When last I reported, Mom had fallen and broken her left hip. Surgery fixed her up, and she was recovering in the hospital, then she was moved into a rehabilitation facility. Fortunately, the place commonly cares for Alzheimer’s patients.
Well, this is Week Two for her to be in the rehab center. The obvious question is: “How’s she doing?”
The answer is not so obvious. She is still very confused. Any conversation with her is an attempt to make sense of what she says. That does not mean she doesn’t know who I am, nor that she doesn’t know she isn’t home, but her thoughts are not joined together in any coherent way. She complains about the place a little, but not a lot. She isn’t crazy about the food, and I do wish she would eat more. She does not like the lady physical therapist, but really likes the “nice young boy.” I noticed the first small signs of depression when she said that she wondered if she would ever walk again.
Physically, she seems to be doing okay. They keep her in diapers because she cannot get out of bed by herself and she forgets to use the call button. She has no pain, but of course, her body has deteriorated somewhat from inactivity and laying in bed. She gets physical therapy every day except on weekends. They work her hard, too.
I thought this photo of her reading the art work from some of her great-grand kids would tell you something about her.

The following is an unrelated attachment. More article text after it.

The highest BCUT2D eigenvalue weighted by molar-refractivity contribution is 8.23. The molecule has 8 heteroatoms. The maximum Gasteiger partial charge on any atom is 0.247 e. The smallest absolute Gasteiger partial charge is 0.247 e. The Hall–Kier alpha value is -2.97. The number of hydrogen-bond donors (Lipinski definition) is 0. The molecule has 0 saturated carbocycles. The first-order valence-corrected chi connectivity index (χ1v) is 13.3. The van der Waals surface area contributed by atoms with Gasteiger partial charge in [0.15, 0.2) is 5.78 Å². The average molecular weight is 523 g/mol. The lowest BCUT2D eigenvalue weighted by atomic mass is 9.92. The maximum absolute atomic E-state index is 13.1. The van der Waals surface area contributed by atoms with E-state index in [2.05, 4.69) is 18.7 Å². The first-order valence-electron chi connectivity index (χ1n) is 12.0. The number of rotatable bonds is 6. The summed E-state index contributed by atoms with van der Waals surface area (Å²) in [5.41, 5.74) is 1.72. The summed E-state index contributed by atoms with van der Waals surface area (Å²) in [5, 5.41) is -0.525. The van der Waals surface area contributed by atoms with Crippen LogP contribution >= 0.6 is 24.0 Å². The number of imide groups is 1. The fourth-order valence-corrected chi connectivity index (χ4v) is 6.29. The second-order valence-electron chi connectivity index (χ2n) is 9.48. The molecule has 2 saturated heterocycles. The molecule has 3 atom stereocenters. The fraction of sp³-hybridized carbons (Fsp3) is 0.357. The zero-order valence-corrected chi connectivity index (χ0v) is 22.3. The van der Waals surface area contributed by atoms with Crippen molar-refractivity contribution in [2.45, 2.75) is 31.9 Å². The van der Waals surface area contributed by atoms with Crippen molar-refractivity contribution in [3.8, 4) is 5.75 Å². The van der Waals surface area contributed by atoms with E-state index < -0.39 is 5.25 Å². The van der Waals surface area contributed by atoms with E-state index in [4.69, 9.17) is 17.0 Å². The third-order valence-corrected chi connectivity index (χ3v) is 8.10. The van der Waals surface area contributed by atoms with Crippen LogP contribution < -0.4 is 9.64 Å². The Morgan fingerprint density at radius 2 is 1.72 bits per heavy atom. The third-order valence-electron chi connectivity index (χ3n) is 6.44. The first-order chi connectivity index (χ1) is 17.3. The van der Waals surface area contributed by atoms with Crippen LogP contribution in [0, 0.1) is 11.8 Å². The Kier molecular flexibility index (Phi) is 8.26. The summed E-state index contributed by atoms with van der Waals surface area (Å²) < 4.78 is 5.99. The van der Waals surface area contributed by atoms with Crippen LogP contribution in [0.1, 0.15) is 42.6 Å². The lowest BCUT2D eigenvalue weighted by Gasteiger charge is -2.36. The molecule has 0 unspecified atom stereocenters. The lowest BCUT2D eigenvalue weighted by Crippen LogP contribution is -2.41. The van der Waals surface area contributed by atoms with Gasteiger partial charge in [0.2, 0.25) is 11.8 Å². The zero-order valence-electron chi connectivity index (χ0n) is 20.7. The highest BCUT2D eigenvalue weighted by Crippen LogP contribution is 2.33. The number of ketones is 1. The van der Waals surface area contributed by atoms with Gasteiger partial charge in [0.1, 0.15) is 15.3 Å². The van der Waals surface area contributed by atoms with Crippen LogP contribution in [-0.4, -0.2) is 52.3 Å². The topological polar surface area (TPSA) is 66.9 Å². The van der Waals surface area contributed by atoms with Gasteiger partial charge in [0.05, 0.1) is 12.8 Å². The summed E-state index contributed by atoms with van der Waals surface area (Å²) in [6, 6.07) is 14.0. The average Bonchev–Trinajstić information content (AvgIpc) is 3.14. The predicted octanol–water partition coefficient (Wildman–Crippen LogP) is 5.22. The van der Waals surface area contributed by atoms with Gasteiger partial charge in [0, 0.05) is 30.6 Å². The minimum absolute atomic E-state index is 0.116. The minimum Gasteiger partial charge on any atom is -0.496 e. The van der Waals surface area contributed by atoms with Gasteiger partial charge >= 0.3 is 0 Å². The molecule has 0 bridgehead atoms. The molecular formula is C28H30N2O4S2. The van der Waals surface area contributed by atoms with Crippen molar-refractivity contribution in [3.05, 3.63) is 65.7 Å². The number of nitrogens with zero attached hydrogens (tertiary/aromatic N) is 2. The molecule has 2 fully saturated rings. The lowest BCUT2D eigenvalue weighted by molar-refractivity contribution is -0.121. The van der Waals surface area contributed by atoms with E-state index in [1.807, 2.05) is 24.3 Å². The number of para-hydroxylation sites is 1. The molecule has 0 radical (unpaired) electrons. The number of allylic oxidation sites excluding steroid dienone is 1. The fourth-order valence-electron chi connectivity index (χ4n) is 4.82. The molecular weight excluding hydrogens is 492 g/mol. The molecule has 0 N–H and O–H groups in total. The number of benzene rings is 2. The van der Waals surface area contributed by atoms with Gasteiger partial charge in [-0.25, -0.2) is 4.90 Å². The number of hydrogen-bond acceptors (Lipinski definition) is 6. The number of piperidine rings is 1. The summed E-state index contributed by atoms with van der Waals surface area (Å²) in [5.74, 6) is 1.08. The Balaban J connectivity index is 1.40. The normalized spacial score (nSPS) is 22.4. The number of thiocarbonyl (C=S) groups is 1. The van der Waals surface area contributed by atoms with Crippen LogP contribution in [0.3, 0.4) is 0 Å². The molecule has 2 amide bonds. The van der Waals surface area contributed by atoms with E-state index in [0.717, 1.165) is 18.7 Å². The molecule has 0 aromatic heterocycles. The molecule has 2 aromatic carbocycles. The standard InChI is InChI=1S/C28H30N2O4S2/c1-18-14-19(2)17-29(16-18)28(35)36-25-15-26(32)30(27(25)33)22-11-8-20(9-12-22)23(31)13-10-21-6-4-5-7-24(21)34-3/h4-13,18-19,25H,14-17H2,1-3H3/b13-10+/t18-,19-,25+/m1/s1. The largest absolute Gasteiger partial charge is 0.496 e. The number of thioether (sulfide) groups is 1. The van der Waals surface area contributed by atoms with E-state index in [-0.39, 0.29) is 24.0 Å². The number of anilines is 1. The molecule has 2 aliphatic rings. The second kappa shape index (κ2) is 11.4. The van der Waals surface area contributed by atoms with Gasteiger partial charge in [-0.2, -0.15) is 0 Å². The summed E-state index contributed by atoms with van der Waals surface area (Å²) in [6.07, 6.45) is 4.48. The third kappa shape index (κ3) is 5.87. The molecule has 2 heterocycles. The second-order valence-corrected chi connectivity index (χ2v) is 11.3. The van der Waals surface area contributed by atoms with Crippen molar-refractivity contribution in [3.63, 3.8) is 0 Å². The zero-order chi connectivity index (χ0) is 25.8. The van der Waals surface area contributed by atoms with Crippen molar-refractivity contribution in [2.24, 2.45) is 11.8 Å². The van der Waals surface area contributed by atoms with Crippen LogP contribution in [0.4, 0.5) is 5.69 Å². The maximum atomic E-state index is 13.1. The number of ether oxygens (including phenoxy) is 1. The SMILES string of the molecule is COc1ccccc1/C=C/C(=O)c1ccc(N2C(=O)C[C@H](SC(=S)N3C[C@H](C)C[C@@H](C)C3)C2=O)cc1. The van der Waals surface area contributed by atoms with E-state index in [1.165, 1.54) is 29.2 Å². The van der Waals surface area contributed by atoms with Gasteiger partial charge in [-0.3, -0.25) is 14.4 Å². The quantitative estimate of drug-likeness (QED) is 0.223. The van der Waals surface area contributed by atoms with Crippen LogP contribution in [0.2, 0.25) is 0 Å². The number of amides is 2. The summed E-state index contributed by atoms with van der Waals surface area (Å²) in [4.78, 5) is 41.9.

I asked her to smile when I took the picture, but before that, she had opened the envelope and I asked her what it was. Her reply was “just stuff.”, then she started to put it back into the envelope. I don’t think she was able to link the contents of package with the pictures of her great-grand kids that is on the wall in her room. Once I made that connection for her, then she took interest in the art work.
Do not interpret what I just wrote to mean that she does not enjoy mail – she does, and does very much. In this instance, it was her inability to link unusual mail with people she knows and loves. Regular letters are recognizable to her so she is able to connect a letter with a person, and she talked for some time about letters from two of her friends in Florida.
I will end with a story to illustrate her mental state. A few days ago, she told me that “the man” had her walk to the nurse’s station and back three times. I’m thinking that this is excellent progress in using her walker – the nurse’s station is about four rooms away. However, there is a different real story. I was talking with my friend Michele, a lady at church we’ve known since we came to South Texas. Michele is wheelchair bound herself, and was visiting a friend across the hall from Mom’s room. Yes, Mom went to the nursing station and back three times - - - but she did it in a wheelchair accompanied by Michele.
But she still tells me I am a good boy, so I’m happy.